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Indo-Greek Kingdom, Apollodotus II AR Drachm 80-65 BC


thenickelguy
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13o.jpg.51d035f568294329ab3403ea3f8a3122.jpg

13r.jpg.d4e078170830c00f719906c9e1a9c7a8.jpg

Obverse: Basileos Soteros Apollodotou, bust right
Translation of same in Kharosthi

Reverse: Athena standing left, holding Aegis and throwing thunderbolt

The Indo-Greek kingdom was a splinter state from Greek Bactria, pushing into what we would today consider India. The kings maintained their Greek names and Heritage, but many learned the native languages and converted to Buddhism. Their kingdom thrived for about a century before being crushed by the invading Scythians and rising Kushans. This is about an average example of the type coin.

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Nice one! 😉

I still have these two

imgonline-com-ua-twotoone-fcIWhybQBsxYMtg.jpg.7e5b00fd4d980fa9ae9e088e104f98ac.jpgimgonline-com-ua-twotoone-mhYvh9eL5Ymg3mRI.jpg.8857e3105398cd42fe4a415a82551c55.jpg

One thing that I don't think is discussed enough is the extreme variance in style in his drachms - for basically any other ruler, the Degenerate style is assumed to be a later imitation, but I haven't seen this for Apollodotus II. I would hazard a guess that even after his death the later Indo Greeks and Indo Scythians continued to strike his coins, which is why his coins seem to be more common than all other Indo Greeks combined, even including Menander and Hermaios.

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Here is one of Apollodotos II:

80-65 BC Apollodotos II - Indo-Greek-Conquests of Alexander the Great - Ref. Mitch 2051

(2) 155-130 BC. INDO-GREEK - MENANDER - KINGS POTRATE - RAREST SILVER COIN (O).png

(2) 155-130 BC. INDO-GREEK - MENANDER - KINGS POTRATE - RAREST SILVER COIN (R).png

 

and, 80-65 BC Apollodotos II - Indo-Greek-Conquests of Alexander the Great - Ref. SNG Ans 1548-53

 

(6) Agenor, Bust of Indo-Greek-Conquests of Alexander the Great A.png

(6) Agenor, Bust of Indo-Greek-Conquests of Alexander the Great B.png

Edited by Topcat7
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@thenickelguy, and everyone else, I'm really needing the convergence of cultural dynamics happening here.  And if I said any more, I'd be sounding like some hippie grad student.  Just, Very, Very Cool.  ...Good thing popcorn isn't the worst thing you can eat too much of.

Edited by JeandAcre
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On 6/17/2022 at 2:45 AM, Topcat7 said:

Here is one of Menander:

155-130 BC. INDO-GREEK - MENANDER - KINGS POTRATE 

(2) 155-130 BC. INDO-GREEK - MENANDER - KINGS POTRATE - RAREST SILVER COIN (O).png

(2) 155-130 BC. INDO-GREEK - MENANDER - KINGS POTRATE - RAREST SILVER COIN (R).png

 

and 80-65 BC Apollodotos II Indo-Greek-Conquests of Alexander the Great

 

(6) Agenor, Bust of Indo-Greek-Conquests of Alexander the Great A.png

(6) Agenor, Bust of Indo-Greek-Conquests of Alexander the Great B.png

Both of your drachms are issues of Apollodotos II; the first one is simply a finer-style example.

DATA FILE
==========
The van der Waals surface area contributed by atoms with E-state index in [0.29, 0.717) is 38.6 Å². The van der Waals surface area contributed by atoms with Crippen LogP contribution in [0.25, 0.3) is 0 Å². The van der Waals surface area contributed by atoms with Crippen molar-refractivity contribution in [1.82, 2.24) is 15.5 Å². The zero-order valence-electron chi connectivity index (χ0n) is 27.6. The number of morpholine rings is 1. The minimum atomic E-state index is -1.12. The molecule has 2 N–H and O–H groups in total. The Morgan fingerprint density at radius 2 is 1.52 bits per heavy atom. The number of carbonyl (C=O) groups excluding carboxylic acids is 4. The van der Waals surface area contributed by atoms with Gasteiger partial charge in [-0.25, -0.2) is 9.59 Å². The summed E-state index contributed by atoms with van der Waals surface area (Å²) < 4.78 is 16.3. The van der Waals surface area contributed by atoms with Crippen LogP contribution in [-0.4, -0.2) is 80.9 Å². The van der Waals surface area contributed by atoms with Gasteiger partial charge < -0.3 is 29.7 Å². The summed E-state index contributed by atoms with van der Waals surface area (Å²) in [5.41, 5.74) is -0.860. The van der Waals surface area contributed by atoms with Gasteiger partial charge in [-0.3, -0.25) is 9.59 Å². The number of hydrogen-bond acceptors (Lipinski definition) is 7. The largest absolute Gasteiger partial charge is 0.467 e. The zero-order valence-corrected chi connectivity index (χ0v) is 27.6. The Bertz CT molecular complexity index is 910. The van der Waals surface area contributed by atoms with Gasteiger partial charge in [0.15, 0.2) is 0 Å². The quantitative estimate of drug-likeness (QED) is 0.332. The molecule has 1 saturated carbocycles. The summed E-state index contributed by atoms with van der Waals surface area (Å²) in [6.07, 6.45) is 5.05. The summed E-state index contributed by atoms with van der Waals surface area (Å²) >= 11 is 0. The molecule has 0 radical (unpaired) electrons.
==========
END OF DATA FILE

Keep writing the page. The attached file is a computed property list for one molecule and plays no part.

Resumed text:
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On 6/16/2022 at 12:12 PM, Finn235 said:

Nice one! 😉

I still have these two

imgonline-com-ua-twotoone-fcIWhybQBsxYMtg.jpg.7e5b00fd4d980fa9ae9e088e104f98ac.jpgimgonline-com-ua-twotoone-mhYvh9eL5Ymg3mRI.jpg.8857e3105398cd42fe4a415a82551c55.jpg

One thing that I don't think is discussed enough is the extreme variance in style in his drachms - for basically any other ruler, the Degenerate style is assumed to be a later imitation, but I haven't seen this for Apollodotus II. I would hazard a guess that even after his death the later Indo Greeks and Indo Scythians continued to strike his coins, which is why his coins seem to be more common than all other Indo Greeks combined, even including Menander and Hermaios.

There are actually other rulers with finer and weaker styles; see the styles of the Antialkidas drachms here. In fact, for most rulers with more than ephemeral reigns there are slightly poorer style examples; it's just more pronounced with Apollodotos II because his coins are so common and he seems to have had some particularly bad mints. The reason that his coins aren't considered imitations is simple enough; the style of his poorer types is the one that was continued for every succeeding ruler, with his finer-style drachms being the last portraits that look particularly human. I haven't gotten any myself yet, but those would be Dionysios, Zoilos II, Strato II, Strato III, Apollophanes, and to a certain extent Hippostratos.

MIG 277d2.png

MIG 279d.png

MIG 275b.png

Edited by velarfricative
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Bactria, Menander I Soter, 155 - 130 BC Silver Drachm, 17mm, 2.43 grams Obverse: Diademed and draped bust of Menander right. Reverse: MAHARAJASA TRATARASA MENAMDRASE in Karoshti around, Athena advancing left brandishing thunderbolt and holding decorated shield, monogram in right field. Bopearachchi 13N

ex. Ken Dorney 

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The artist JFoliveras depicted king Menander with a Buddhist monk in this picture. Clearly, the artist studied Menander’s portrait on coins when painting this picture. 

Edited by MrMonkeySwag96
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On 6/26/2022 at 7:35 AM, velarfricative said:

Both of your drachms are issues of Apollodotos II; the first one is simply a finer-style example.

You are quite right. I relied on the seller's attribution, but after seeing your comment I checked. Mistaken attribution corrected.

Thank you, sir.

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